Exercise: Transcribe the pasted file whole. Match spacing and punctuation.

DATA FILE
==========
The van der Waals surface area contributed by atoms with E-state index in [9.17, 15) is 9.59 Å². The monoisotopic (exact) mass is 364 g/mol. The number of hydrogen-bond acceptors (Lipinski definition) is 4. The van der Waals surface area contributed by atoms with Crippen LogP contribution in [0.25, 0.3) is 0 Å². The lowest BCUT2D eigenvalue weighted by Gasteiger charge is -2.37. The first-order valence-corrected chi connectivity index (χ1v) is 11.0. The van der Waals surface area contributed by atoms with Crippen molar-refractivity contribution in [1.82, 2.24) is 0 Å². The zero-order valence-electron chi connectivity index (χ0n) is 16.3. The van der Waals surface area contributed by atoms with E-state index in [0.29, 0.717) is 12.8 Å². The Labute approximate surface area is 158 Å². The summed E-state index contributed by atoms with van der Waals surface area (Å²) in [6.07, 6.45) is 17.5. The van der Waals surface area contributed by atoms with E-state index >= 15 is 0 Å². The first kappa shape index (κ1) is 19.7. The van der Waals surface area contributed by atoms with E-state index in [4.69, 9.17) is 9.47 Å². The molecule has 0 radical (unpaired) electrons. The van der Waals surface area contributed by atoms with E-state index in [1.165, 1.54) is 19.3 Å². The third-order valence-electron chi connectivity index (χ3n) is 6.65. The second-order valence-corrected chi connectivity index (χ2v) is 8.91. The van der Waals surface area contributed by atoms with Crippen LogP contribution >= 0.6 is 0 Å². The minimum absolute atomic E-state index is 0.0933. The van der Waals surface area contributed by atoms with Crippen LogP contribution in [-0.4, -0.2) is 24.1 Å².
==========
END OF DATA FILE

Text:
The van der Waals surface area contributed by atoms with E-state index in [9.17, 15) is 9.59 Å². The monoisotopic (exact) mass is 364 g/mol. The number of hydrogen-bond acceptors (Lipinski definition) is 4. The van der Waals surface area contributed by atoms with Crippen LogP contribution in [0.25, 0.3) is 0 Å². The lowest BCUT2D eigenvalue weighted by Gasteiger charge is -2.37. The first-order valence-corrected chi connectivity index (χ1v) is 11.0. The van der Waals surface area contributed by atoms with Crippen molar-refractivity contribution in [1.82, 2.24) is 0 Å². The zero-order valence-electron chi connectivity index (χ0n) is 16.3. The van der Waals surface area contributed by atoms with E-state index in [0.29, 0.717) is 12.8 Å². The Labute approximate surface area is 158 Å². The summed E-state index contributed by atoms with van der Waals surface area (Å²) in [6.07, 6.45) is 17.5. The van der Waals surface area contributed by atoms with E-state index >= 15 is 0 Å². The first kappa shape index (κ1) is 19.7. The van der Waals surface area contributed by atoms with E-state index in [4.69, 9.17) is 9.47 Å². The molecule has 0 radical (unpaired) electrons. The van der Waals surface area contributed by atoms with E-state index in [1.165, 1.54) is 19.3 Å². The third-order valence-electron chi connectivity index (χ3n) is 6.65. The second-order valence-corrected chi connectivity index (χ2v) is 8.91. The van der Waals surface area contributed by atoms with Crippen LogP contribution >= 0.6 is 0 Å². The minimum absolute atomic E-state index is 0.0933. The van der Waals surface area contributed by atoms with Crippen LogP contribution in [-0.4, -0.2) is 24.1 Å².